- Malterud K: Qualitative research: standards, challenges, and guidelines. Lancet. 2001, 483-488. 10.1016/S0140-6736(01)05627-6.Google Scholar
- Stuifbergen AK, Phillips L, Voelmeck W, Browder R: Illness perceptions and related outcomes among women with fibromyalgia syndrome. Womens Health Issues. 2006, 16 (6): 353-360. 10.1016/j.whi.2006.05.003.View ArticlePubMedGoogle Scholar
- Corbett M, Foster NE, Ong BN: Living with low back pain - Stories of hope and despair. Soc Sci Med. 2007, 65 (8): 1584-1594. 10.1016/j.socscimed.2007.06.008.View ArticlePubMedGoogle Scholar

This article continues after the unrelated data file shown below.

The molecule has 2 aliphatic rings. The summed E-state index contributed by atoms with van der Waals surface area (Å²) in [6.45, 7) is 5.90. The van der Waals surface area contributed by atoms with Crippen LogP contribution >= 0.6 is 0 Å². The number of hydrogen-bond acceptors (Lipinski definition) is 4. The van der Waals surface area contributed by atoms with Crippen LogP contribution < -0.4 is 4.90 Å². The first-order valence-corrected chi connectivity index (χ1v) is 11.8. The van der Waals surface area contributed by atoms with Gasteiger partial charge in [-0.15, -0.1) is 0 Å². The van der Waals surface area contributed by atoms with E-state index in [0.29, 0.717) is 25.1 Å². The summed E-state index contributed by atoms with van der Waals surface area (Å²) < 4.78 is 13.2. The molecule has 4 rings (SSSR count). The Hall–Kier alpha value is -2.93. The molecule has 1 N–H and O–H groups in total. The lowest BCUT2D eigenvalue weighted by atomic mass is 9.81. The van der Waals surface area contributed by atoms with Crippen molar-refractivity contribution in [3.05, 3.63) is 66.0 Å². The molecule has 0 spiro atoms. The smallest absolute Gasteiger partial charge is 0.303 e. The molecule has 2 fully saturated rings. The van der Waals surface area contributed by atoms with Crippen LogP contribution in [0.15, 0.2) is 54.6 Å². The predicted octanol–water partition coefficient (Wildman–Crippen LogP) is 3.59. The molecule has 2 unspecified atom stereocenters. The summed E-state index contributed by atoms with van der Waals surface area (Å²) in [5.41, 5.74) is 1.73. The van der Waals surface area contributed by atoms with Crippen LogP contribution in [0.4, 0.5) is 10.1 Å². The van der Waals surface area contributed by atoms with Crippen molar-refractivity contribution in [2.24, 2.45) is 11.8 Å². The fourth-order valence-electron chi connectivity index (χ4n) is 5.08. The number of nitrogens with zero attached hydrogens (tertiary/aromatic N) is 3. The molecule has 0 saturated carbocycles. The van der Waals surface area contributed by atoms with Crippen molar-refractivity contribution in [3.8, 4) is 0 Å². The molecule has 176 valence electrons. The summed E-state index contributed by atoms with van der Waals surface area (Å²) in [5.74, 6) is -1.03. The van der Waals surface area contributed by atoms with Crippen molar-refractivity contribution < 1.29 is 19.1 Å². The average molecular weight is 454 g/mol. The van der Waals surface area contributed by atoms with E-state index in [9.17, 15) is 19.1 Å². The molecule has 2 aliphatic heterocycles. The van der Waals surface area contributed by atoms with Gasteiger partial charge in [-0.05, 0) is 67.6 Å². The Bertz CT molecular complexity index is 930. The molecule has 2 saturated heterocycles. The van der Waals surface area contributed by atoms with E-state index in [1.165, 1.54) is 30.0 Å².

- Dysvik E, Natvig GK, Eikeland OJ, Lindstrøm TC: Coping with chronic pain. Int J Nursing Studies. 2005, 42: 297-305. 10.1016/j.ijnurstu.2004.06.009.View ArticleGoogle Scholar
- Lazarus R, Folkman S: Stress, appraisal and coping. 1984, New York: Springer VerlagGoogle Scholar
- Wyller V, Eriksen H, Malterud K: Can sustained arousal explain the Chronic Fatigue Syndrome?. Behav Brain Funct. 2009, 5: 10-10.1186/1744-9081-5-10.View ArticlePubMedPubMed CentralGoogle Scholar
- Liddle SD, Baxter GD, Gracey JH: Chronic low back pain: Patients' experiences, opinions and expectations for clinical management. Disabil Rehabil. 2007, 29 (24): 1899-1909. 10.1080/09638280701189895.View ArticlePubMedGoogle Scholar
- The pre-publication history for this paper can be accessed here:http://www.biomedcentral.com/1471-2474/11/158/prepub